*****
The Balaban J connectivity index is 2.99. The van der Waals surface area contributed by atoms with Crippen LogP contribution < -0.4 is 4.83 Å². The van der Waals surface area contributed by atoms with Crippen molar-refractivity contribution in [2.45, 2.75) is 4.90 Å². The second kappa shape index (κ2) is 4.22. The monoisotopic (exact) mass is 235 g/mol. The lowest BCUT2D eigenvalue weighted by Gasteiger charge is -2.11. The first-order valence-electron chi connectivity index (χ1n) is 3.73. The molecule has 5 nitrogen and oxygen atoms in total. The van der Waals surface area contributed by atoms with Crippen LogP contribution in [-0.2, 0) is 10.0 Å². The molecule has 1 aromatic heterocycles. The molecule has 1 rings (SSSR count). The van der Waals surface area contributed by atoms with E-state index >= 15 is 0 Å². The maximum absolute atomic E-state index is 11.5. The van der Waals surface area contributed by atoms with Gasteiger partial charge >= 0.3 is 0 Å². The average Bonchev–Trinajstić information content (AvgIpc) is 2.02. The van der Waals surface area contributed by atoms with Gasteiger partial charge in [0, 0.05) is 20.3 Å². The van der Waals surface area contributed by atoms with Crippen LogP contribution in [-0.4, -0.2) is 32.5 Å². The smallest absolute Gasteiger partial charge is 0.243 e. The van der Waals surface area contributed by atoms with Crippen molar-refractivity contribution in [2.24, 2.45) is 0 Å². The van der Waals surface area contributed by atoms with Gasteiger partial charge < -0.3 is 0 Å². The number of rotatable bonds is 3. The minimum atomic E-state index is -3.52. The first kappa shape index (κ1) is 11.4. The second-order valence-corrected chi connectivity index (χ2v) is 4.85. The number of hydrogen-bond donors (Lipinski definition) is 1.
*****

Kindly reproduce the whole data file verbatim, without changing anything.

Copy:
The Balaban J connectivity index is 2.99. The van der Waals surface area contributed by atoms with Crippen LogP contribution < -0.4 is 4.83 Å². The van der Waals surface area contributed by atoms with Crippen molar-refractivity contribution in [2.45, 2.75) is 4.90 Å². The second kappa shape index (κ2) is 4.22. The monoisotopic (exact) mass is 235 g/mol. The lowest BCUT2D eigenvalue weighted by Gasteiger charge is -2.11. The first-order valence-electron chi connectivity index (χ1n) is 3.73. The molecule has 5 nitrogen and oxygen atoms in total. The van der Waals surface area contributed by atoms with Crippen LogP contribution in [-0.2, 0) is 10.0 Å². The molecule has 1 aromatic heterocycles. The molecule has 1 rings (SSSR count). The van der Waals surface area contributed by atoms with E-state index >= 15 is 0 Å². The maximum absolute atomic E-state index is 11.5. The van der Waals surface area contributed by atoms with Gasteiger partial charge >= 0.3 is 0 Å². The average Bonchev–Trinajstić information content (AvgIpc) is 2.02. The van der Waals surface area contributed by atoms with Gasteiger partial charge in [0, 0.05) is 20.3 Å². The van der Waals surface area contributed by atoms with Crippen LogP contribution in [-0.4, -0.2) is 32.5 Å². The smallest absolute Gasteiger partial charge is 0.243 e. The van der Waals surface area contributed by atoms with Crippen molar-refractivity contribution in [2.24, 2.45) is 0 Å². The van der Waals surface area contributed by atoms with Gasteiger partial charge < -0.3 is 0 Å². The number of rotatable bonds is 3. The minimum atomic E-state index is -3.52. The first kappa shape index (κ1) is 11.4. The second-order valence-corrected chi connectivity index (χ2v) is 4.85. The number of hydrogen-bond donors (Lipinski definition) is 1.